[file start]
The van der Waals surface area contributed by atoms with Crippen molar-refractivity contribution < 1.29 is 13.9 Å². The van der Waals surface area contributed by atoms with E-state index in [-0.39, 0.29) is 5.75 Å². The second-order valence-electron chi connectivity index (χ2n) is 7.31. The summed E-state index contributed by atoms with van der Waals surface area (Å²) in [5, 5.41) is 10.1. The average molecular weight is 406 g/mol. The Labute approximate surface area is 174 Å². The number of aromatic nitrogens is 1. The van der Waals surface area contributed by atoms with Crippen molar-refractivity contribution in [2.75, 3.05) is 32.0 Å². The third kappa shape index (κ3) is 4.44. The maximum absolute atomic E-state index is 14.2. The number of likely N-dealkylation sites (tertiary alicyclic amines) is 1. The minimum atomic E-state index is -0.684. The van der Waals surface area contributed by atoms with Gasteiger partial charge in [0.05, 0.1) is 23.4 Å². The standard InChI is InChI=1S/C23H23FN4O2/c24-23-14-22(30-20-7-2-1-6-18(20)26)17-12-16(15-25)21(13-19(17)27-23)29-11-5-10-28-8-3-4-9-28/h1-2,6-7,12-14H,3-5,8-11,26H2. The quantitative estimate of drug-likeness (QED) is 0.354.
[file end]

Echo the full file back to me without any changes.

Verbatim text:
The van der Waals surface area contributed by atoms with Crippen molar-refractivity contribution < 1.29 is 13.9 Å². The van der Waals surface area contributed by atoms with E-state index in [-0.39, 0.29) is 5.75 Å². The second-order valence-electron chi connectivity index (χ2n) is 7.31. The summed E-state index contributed by atoms with van der Waals surface area (Å²) in [5, 5.41) is 10.1. The average molecular weight is 406 g/mol. The Labute approximate surface area is 174 Å². The number of aromatic nitrogens is 1. The van der Waals surface area contributed by atoms with Crippen molar-refractivity contribution in [2.75, 3.05) is 32.0 Å². The third kappa shape index (κ3) is 4.44. The maximum absolute atomic E-state index is 14.2. The number of likely N-dealkylation sites (tertiary alicyclic amines) is 1. The minimum atomic E-state index is -0.684. The van der Waals surface area contributed by atoms with Gasteiger partial charge in [0.05, 0.1) is 23.4 Å². The standard InChI is InChI=1S/C23H23FN4O2/c24-23-14-22(30-20-7-2-1-6-18(20)26)17-12-16(15-25)21(13-19(17)27-23)29-11-5-10-28-8-3-4-9-28/h1-2,6-7,12-14H,3-5,8-11,26H2. The quantitative estimate of drug-likeness (QED) is 0.354.